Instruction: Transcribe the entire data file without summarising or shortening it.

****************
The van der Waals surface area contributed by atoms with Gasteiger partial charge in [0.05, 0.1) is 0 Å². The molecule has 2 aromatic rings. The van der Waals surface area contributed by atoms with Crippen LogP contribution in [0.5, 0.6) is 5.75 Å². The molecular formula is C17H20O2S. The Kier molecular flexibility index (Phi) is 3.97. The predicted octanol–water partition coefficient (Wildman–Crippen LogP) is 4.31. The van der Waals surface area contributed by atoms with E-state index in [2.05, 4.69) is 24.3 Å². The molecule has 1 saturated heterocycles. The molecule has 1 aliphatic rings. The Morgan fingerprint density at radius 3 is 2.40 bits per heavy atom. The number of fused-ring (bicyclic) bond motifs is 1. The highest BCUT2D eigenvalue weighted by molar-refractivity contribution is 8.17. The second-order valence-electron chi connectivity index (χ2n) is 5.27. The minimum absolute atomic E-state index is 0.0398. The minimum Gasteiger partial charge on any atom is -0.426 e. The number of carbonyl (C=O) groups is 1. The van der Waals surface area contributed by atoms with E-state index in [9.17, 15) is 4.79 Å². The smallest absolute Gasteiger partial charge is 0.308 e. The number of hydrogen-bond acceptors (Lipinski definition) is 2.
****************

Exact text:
The van der Waals surface area contributed by atoms with Gasteiger partial charge in [0.05, 0.1) is 0 Å². The molecule has 2 aromatic rings. The van der Waals surface area contributed by atoms with Crippen LogP contribution in [0.5, 0.6) is 5.75 Å². The molecular formula is C17H20O2S. The Kier molecular flexibility index (Phi) is 3.97. The predicted octanol–water partition coefficient (Wildman–Crippen LogP) is 4.31. The van der Waals surface area contributed by atoms with E-state index in [2.05, 4.69) is 24.3 Å². The molecule has 1 saturated heterocycles. The molecule has 1 aliphatic rings. The Morgan fingerprint density at radius 3 is 2.40 bits per heavy atom. The number of fused-ring (bicyclic) bond motifs is 1. The highest BCUT2D eigenvalue weighted by molar-refractivity contribution is 8.17. The second-order valence-electron chi connectivity index (χ2n) is 5.27. The minimum absolute atomic E-state index is 0.0398. The minimum Gasteiger partial charge on any atom is -0.426 e. The number of carbonyl (C=O) groups is 1. The van der Waals surface area contributed by atoms with E-state index in [9.17, 15) is 4.79 Å². The smallest absolute Gasteiger partial charge is 0.308 e. The number of hydrogen-bond acceptors (Lipinski definition) is 2.